Another study involving healthy young adults instead showed that participants who were given omega-3 supplements had a 14% reduction in lipopolysaccharide stimulated interleukin 6 production. Interleukin is an important cytokine responsible for regulating immune responses and so a reduction in interleukin could result in reduced inflammation. Interestingly the study also found that participants found a 20% reduction in anxiety after taking the omega-3 supplements. Conclusions stated that omega-3 supplements may be able to reduce inflammation, even among healthy young adults who aren’t as susceptible to inflammation (14).
Fatty Acids In The Brain
Your brain contains a large number of lipids or fats and due to this, it is assumed that different fatty acids in the brain can affect brain functions like cognition and neuropsychiatric development in a variety of ways. Interestingly, DHA levels in the brain tend to increase over the first 20 years of your life before they then start to level off.
Fish Intake And Cognitive Health
It seems that increasing your fish oil intake largely shows positive results in improving cognitive health.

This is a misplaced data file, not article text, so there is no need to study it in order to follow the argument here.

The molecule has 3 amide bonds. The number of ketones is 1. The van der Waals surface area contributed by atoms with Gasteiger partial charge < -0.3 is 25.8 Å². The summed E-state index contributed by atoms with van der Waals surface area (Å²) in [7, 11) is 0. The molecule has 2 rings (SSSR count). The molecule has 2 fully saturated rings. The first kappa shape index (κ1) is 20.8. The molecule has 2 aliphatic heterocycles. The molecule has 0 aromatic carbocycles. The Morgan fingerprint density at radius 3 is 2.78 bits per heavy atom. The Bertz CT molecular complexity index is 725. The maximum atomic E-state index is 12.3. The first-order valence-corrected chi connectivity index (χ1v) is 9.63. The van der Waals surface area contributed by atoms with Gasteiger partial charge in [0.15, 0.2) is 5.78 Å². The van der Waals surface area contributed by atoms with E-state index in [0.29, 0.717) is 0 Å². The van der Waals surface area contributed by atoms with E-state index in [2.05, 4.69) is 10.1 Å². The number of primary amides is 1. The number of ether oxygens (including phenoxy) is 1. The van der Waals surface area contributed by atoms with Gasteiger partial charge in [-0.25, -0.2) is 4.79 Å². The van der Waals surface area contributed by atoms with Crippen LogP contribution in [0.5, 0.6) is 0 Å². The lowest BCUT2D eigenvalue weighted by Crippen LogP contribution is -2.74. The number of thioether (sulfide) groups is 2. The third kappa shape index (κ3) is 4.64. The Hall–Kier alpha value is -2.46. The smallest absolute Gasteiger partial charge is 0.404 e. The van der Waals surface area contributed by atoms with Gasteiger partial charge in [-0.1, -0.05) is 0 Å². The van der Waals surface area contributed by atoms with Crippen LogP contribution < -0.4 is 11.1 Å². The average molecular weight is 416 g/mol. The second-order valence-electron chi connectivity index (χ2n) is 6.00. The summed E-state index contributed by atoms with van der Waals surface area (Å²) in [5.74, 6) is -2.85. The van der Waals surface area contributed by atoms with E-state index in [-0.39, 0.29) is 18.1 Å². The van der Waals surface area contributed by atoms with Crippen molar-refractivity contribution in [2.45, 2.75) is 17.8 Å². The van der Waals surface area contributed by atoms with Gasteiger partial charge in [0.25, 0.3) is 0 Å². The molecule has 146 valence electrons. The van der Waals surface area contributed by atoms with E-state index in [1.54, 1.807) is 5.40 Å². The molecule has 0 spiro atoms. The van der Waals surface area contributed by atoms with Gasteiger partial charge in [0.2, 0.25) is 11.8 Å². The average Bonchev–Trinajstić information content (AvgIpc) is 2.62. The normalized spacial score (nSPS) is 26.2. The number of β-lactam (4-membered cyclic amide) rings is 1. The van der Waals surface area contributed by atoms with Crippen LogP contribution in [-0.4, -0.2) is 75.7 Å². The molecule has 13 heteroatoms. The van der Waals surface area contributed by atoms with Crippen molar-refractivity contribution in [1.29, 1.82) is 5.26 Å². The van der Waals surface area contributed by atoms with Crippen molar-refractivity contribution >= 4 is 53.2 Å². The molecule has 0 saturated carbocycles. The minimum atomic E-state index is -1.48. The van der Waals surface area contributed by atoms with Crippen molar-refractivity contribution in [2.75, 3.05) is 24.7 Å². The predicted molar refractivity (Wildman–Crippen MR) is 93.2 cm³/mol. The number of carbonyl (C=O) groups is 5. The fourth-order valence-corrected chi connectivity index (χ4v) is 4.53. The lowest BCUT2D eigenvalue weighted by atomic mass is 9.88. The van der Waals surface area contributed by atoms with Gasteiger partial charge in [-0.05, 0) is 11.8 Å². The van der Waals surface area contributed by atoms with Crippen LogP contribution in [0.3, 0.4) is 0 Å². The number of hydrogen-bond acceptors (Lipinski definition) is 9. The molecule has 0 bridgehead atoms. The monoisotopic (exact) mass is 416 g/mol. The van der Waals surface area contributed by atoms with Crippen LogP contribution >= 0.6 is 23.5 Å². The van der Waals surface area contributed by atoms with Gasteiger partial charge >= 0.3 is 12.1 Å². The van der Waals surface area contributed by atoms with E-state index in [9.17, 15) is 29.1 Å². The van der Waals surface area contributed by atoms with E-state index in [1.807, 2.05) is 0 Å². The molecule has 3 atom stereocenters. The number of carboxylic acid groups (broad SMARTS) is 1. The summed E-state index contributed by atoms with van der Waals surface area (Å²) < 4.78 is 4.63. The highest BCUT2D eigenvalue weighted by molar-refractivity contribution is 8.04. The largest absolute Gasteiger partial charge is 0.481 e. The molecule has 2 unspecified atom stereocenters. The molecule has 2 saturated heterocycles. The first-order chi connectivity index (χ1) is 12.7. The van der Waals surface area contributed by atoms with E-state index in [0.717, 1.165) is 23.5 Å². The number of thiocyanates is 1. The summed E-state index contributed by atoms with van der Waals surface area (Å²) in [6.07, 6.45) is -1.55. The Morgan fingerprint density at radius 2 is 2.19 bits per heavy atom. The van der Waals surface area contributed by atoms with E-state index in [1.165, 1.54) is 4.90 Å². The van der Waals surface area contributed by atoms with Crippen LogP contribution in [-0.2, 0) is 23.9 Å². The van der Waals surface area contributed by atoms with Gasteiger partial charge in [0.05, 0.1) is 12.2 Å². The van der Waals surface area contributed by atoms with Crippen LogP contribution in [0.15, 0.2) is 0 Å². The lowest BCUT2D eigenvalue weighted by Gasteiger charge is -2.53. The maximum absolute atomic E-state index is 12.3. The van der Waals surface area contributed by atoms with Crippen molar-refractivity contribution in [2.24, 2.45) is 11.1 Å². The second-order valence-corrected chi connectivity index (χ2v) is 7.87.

The Rotterdam Study was a large-scale longitudinal study that looked into whether there was a link between fish intake and cognitive health in 5000 healthy participants 55 years or older. The study found that higher levels of fish in a diet seemed to reduce the risk of dementia in patients by 50% after 2 years. However, follow up research with the same patients 6 years later showed that 4% had gone on to develop dementia. Nonetheless, further research seemed to back up the initial 2-year results of this study (15). One similar study out of France showed that adults older than 68 years who ate at least one fish meal a week saw their risk of Alzheimer’s disease reduced by 35% (16). Another study from Chicago found that adults over 65 years old saw cognition decline significantly reduce over 6 years after eating a regular fish intake (17).